CISOs stressed by growing security task list, research says

The second annual study says pressures are mounting for infosec bosses

Perhaps 90 per cent of research-based press releases journalists receive concerning cybersecurity are dolled-up scare stories designed to instil fear into the hearts and minds of the reader over new, ever-nastier threats. But for the second year, UK internet domain name registry Nominet has done something very different, studying what it now suggests is a growing issue: CISO stress levels.

Just released, The CISO Stress Report: Life Inside the Perimeter, One Year On, provides an update on (but no sign of positivity in) the period since its 2019 predecessor. In fact, the report, which polled a total of 800 UK and US executives, evenly split across the countries, suggests a deteriorating picture with 48% of CISOs saying that work stress has hurt their mental health, almost twice as high as last year's figure (27%). Also, the percentage figure of CISOs turning to medication or alcohol has increased by a quarter year on year, from 17% in 2019 to 23% in 2020.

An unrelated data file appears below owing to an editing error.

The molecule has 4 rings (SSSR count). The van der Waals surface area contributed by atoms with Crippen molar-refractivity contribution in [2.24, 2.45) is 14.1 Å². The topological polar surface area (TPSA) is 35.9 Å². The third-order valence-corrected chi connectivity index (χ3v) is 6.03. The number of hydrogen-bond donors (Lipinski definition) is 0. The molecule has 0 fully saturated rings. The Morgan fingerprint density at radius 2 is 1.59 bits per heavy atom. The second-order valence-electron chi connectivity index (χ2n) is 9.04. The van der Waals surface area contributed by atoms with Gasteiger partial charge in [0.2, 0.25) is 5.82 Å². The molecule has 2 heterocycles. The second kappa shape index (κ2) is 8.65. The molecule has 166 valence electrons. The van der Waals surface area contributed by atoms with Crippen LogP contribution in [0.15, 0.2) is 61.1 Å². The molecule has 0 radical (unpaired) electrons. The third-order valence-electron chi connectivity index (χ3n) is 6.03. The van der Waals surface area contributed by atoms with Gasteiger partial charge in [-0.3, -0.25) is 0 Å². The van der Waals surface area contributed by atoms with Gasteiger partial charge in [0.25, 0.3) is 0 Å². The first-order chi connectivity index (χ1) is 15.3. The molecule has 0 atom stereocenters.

"It's a real problem and it's starting to impact personal lives of CISOs," said Stuart Reed, VP of Cyber at Nominet in a phone interview.

The report is unusual in its area of focus, but Reed said that Nominet had no dog in the fight and only wanted to explore what it said was a little-covered area.

"There's no shortage of reports on the threat landscape and we're acutely aware of how that landscape is changing. It's very easy to talk about the technology aspects but there's a human element too. People are on the front line combatting this, and there's a very human aspect."

The increases are alarming, but Reed dismissed the suggestion that these could be statistical anomalies.

"I'm not surprised at the rises. It's very easy to draw a thread from the rise in attacks and their effects on the CISO," he added.

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